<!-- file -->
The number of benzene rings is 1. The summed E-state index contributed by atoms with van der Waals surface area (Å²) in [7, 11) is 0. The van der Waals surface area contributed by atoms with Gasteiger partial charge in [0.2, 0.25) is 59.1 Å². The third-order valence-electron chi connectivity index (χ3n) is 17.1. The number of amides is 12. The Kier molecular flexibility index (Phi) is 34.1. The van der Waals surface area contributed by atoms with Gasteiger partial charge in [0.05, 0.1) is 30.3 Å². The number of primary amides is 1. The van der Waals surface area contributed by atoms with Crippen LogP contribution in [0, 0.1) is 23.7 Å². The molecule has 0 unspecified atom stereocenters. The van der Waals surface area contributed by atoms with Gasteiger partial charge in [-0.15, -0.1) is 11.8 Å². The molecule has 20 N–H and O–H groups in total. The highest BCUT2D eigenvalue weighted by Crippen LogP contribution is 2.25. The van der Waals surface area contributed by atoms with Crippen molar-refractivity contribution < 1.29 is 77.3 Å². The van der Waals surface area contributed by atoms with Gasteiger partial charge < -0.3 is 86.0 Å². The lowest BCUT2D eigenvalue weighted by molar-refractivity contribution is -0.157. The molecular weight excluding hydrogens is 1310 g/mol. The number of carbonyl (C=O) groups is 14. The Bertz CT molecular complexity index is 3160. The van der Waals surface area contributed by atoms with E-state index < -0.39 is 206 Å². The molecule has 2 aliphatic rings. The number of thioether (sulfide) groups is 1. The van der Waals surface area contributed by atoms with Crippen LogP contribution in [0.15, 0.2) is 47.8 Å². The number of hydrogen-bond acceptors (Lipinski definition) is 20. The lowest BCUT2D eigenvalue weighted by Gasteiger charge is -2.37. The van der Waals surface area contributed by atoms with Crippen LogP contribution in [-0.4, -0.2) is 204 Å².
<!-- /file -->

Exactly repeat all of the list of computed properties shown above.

The number of benzene rings is 1. The summed E-state index contributed by atoms with van der Waals surface area (Å²) in [7, 11) is 0. The van der Waals surface area contributed by atoms with Gasteiger partial charge in [0.2, 0.25) is 59.1 Å². The third-order valence-electron chi connectivity index (χ3n) is 17.1. The number of amides is 12. The Kier molecular flexibility index (Phi) is 34.1. The van der Waals surface area contributed by atoms with Gasteiger partial charge in [0.05, 0.1) is 30.3 Å². The number of primary amides is 1. The van der Waals surface area contributed by atoms with Crippen LogP contribution in [0, 0.1) is 23.7 Å². The molecule has 0 unspecified atom stereocenters. The van der Waals surface area contributed by atoms with Gasteiger partial charge in [-0.15, -0.1) is 11.8 Å². The molecule has 20 N–H and O–H groups in total. The highest BCUT2D eigenvalue weighted by Crippen LogP contribution is 2.25. The van der Waals surface area contributed by atoms with Crippen molar-refractivity contribution < 1.29 is 77.3 Å². The van der Waals surface area contributed by atoms with Gasteiger partial charge < -0.3 is 86.0 Å². The lowest BCUT2D eigenvalue weighted by molar-refractivity contribution is -0.157. The molecular weight excluding hydrogens is 1310 g/mol. The number of carbonyl (C=O) groups is 14. The Bertz CT molecular complexity index is 3160. The van der Waals surface area contributed by atoms with E-state index < -0.39 is 206 Å². The molecule has 2 aliphatic rings. The number of thioether (sulfide) groups is 1. The van der Waals surface area contributed by atoms with Crippen LogP contribution in [0.15, 0.2) is 47.8 Å². The number of hydrogen-bond acceptors (Lipinski definition) is 20. The lowest BCUT2D eigenvalue weighted by Gasteiger charge is -2.37. The van der Waals surface area contributed by atoms with Crippen LogP contribution in [-0.4, -0.2) is 204 Å².